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Five ways to invest in Europe – seriously

Just because there's a sovereign debt crisis doesn't mean there's no opportunity in Europe, especially if investors are selective and defensive.

By Margaret PriceCorrespondent / January 25, 2012

Michael Cawley, deputy chief executive of Ryanair, poses in front of one of the Irish airline's planes in this 2010 file photo. The airline is one of a select group of stocks in Europe that could do well no matter what happens with the continent's sovereign debt crisis.

Aeroport Luchthaven/File


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Invest in Europe? Now!?

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These days, the idea may seem as inspired as lighting a match to a paycheck. Fund investors appear to be fleeing the debt-troubled continent.

But all that tumult and fear can mask opportunities. For market-savvy investors who want to keep a hand in Europe, there are ways to play the still-economically vital region, some investors and market pros say.

"As long as you are selective and take a two-year investment time horizon, you can find interesting investments," says Stan Pearson, head of European equities at Standard Life Investments, based in Edinburgh, Scotland. "Valuations are quite moderate, and you don't have to pay up" to buy the shares of world-class companies.

Of course, venturing into Europe with its still growing sovereign debt woes requires fortitude. Last year (through Dec. 14), bond funds targeting Europe saw net outflows of $27.7 billion, according to EPFR Global, a Cambridge, Mass., firm that tracks fund flows. European stock funds experienced $11.2 billion in outflows (minus Germany, where the outflow was more than $30 billion). So where do you invest when others are pulling out?

Here are five possible strategies:

1. Buy selected European stocks. Collectively, eurozone stock markets fell almost 20 percent in US dollar terms in 2011. That trimmed the stock prices of world-class European companies that do sizable business outside the eurozone, points out Mr. Pearson. Among those he likes: Ryanair Holdings, based in Dublin, Ireland, a provider of discount air travel; ASML, based in the Netherlands, a world leader in producing machines for making semiconductors; Saipem, headquartered in Milan, Italy, an international provider of oil and gas construction and drilling services; and CFAO, based in France, a major distributor of autos, pharmaceuticals, and other industrial products in Africa and in French overseas territories and communities.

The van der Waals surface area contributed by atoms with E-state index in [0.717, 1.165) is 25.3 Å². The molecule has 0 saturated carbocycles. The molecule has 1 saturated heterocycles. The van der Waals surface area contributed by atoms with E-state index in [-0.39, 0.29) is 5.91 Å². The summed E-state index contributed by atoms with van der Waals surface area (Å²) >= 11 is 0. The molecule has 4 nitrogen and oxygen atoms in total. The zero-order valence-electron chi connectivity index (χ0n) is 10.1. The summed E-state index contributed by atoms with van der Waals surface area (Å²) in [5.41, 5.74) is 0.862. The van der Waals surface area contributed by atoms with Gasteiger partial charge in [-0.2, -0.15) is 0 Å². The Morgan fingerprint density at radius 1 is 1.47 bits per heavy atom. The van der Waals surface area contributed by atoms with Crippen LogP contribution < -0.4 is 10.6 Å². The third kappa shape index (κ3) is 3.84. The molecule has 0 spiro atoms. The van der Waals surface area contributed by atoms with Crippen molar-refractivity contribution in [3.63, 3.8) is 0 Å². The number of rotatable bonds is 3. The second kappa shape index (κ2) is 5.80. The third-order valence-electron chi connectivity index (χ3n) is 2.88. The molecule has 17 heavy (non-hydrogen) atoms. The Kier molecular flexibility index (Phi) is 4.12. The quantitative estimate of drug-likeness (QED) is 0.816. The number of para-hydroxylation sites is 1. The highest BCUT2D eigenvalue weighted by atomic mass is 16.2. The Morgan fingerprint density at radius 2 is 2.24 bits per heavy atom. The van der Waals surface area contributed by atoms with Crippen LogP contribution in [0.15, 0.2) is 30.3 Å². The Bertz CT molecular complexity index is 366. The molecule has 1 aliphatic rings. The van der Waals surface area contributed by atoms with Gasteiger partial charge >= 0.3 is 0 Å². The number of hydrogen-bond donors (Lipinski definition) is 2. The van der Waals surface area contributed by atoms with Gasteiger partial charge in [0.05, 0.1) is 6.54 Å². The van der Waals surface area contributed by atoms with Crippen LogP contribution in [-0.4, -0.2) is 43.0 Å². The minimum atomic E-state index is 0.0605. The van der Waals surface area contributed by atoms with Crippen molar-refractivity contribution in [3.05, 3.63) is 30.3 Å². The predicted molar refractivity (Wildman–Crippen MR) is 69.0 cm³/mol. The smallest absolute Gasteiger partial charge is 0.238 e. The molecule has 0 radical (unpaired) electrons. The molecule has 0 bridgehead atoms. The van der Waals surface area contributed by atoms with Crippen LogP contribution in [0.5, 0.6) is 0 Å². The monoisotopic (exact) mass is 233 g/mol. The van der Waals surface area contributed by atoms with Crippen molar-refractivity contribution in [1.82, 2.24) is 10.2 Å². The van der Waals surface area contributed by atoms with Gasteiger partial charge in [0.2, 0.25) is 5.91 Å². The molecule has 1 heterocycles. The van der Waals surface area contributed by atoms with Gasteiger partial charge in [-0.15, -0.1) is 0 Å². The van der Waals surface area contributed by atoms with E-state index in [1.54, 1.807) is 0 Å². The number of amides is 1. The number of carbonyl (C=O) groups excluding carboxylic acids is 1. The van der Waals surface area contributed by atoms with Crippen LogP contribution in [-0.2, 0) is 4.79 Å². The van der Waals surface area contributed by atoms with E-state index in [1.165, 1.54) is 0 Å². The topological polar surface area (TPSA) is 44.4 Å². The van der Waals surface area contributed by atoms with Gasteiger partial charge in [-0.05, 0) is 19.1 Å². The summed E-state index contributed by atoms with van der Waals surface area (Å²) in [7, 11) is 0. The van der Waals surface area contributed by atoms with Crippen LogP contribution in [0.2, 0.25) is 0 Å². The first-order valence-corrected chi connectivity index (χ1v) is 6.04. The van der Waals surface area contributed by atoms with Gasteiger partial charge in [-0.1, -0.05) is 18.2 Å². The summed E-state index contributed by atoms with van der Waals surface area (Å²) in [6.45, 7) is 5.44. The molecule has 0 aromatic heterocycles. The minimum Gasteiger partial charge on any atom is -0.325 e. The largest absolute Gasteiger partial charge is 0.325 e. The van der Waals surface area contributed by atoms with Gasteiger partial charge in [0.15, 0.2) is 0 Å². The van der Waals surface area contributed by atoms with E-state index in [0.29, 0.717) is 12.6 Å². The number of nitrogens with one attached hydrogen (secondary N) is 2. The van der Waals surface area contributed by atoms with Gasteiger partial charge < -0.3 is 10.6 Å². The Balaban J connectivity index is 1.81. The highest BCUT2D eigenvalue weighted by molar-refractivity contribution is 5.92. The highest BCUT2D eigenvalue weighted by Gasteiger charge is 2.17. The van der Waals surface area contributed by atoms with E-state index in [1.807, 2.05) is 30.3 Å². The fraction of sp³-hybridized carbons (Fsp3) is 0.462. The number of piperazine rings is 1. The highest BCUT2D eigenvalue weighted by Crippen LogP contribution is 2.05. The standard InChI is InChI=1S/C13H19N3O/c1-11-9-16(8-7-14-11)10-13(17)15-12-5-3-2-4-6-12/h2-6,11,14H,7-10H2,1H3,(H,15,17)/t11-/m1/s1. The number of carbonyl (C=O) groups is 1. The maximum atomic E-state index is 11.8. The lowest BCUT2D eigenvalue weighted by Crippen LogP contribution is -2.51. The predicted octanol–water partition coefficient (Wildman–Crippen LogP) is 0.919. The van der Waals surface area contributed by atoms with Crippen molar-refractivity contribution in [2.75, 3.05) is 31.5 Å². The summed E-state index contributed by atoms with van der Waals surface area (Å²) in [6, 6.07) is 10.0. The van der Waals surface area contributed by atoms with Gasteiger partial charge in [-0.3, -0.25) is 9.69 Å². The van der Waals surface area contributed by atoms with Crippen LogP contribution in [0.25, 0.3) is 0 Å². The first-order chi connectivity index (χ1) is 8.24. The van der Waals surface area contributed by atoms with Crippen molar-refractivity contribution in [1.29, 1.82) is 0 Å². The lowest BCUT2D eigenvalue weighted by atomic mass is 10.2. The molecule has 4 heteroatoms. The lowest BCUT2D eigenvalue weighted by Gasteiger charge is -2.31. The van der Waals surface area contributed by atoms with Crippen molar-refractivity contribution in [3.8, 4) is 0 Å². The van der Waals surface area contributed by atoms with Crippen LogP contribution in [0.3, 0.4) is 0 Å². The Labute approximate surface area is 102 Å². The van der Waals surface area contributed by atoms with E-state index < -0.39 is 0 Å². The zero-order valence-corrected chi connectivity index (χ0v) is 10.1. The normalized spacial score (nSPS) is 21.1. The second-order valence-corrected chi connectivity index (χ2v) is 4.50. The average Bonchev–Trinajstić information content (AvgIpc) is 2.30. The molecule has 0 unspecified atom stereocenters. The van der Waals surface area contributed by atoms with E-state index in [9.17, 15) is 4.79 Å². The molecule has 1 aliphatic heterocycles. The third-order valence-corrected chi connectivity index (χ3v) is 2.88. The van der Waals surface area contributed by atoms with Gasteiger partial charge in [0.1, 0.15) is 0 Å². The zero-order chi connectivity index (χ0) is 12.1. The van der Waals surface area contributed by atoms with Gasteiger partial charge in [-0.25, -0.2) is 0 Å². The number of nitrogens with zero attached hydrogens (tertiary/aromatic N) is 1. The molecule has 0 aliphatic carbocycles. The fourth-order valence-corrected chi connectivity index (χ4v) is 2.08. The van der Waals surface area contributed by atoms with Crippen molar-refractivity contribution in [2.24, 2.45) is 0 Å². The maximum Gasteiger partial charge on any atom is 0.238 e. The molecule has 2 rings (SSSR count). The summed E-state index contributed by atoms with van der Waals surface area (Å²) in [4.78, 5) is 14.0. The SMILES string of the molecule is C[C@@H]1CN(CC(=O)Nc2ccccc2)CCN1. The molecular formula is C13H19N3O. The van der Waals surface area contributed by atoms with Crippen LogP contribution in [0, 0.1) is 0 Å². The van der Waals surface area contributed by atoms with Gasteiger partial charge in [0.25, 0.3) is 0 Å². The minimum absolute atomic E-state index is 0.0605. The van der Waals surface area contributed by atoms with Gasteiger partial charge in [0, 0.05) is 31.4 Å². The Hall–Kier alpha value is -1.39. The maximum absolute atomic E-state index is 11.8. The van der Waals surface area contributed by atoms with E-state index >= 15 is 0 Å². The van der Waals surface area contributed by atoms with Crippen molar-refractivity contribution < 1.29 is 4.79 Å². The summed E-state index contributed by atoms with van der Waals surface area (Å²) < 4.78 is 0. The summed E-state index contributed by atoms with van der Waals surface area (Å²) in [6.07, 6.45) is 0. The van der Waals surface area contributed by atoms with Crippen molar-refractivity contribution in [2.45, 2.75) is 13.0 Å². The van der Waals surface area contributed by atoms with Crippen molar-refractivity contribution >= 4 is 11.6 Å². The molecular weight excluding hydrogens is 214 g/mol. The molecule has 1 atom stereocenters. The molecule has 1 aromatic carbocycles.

Among the European companies he likes outside the eurozone: Denmark-based Novo Nordisk, a global health-care company.

2. Use Europe to diversify. Portfolios with a globally diversified mix of stocks and high-quality corporate bonds allow the investor or active money manager to choose when and where to invest, says Stephen Wood, chief market strategist at Russell Investments, based in Seattle. Right now, he recommends underweighting European markets versus other regions. But as concerns ebb about the European debt crisis, "disciplined investors will see opportunities in European stocks and bonds, understanding that European government bonds will be problematic for some time to come," he says.


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